If you want to be double sure and go above and beyond he can also screw another timber spanning across 3 trusses at 90 degrees to the trusses. This will prevent any sag whatsoever acting as a hanging beam.
     
    Last edited: 17th Jan, 2020
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  14. Jasmine

    Jasmine Well-Known Member

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    Yes, the center of the hallway.

    No, would not have accepted.

    ANY other suggestion. Maybe moving the lights forwards or backwards as the chord ran the width of the hallway and not the length. Hubby actually went out and got a few low profile surface mounted downlights that our preferred sparky installed this week.

    Can I gently nudge the convo back to the questions:

    What is the best course of action here? Am I legally covered?
     
  15. lightbulbmoment

    lightbulbmoment Well-Known Member

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    No fire risk concern whatsoever. Downlights these days are rated to be covered in insulation and touch timber framework.
     
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  16. Jasmine

    Jasmine Well-Known Member

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    Thanks. We're not. We know the remediation activities. But I don't trust hubby in the roof space to do this. Hence, we plan to get an official engineering report and someone to glue and screw a few sister members to the existing cord.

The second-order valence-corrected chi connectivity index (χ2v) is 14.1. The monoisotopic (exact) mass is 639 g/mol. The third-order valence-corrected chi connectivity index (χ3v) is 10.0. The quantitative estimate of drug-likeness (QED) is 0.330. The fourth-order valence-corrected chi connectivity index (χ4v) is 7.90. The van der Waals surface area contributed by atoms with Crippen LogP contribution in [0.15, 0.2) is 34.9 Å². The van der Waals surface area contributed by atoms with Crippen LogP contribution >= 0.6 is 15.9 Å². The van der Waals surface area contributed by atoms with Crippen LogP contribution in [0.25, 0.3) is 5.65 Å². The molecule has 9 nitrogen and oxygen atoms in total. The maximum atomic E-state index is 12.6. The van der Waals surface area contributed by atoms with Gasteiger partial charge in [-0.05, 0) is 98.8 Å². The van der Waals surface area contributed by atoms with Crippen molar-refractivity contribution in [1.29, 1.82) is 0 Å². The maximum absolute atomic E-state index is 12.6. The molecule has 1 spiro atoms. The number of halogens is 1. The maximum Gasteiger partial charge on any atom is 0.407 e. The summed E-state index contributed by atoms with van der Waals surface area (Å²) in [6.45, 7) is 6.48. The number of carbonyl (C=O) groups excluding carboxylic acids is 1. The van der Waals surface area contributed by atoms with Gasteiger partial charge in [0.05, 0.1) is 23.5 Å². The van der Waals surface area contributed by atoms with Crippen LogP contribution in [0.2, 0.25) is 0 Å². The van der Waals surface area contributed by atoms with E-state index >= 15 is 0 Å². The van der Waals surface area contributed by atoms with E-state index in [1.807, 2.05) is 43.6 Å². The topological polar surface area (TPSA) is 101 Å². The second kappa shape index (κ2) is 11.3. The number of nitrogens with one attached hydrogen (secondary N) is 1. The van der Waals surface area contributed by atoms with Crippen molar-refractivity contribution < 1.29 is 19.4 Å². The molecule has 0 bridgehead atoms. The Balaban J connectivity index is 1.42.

17. Jasmine

    Jasmine Well-Known Member

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    You think we want to invite the hole cutter back into our home? He'd stuff more up.
     
  18. lightbulbmoment

    lightbulbmoment Well-Known Member

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    Honestly I wouldn't waste your money on an engineering report. What I have said is exactly what to do. I'm sure if you explain to the hole cutter he fill fix it.

    I see large ducted a.c. installs happen in houses everyday and guess how they get in the roof
     
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  19. lightbulbmoment

    lightbulbmoment Well-Known Member

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    Simple mistake can easily happen when your being lazy and don't check before drilling.
     
  20. Scott No Mates

    Scott No Mates Well-Known Member

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    upload_2020-1-17_15-24-1.png

    The red arrow would appear to indicate the bottom chord of the truss, this remains unaffected (but without a better picture, I can't be certain).

    The timber underneath is just a batten.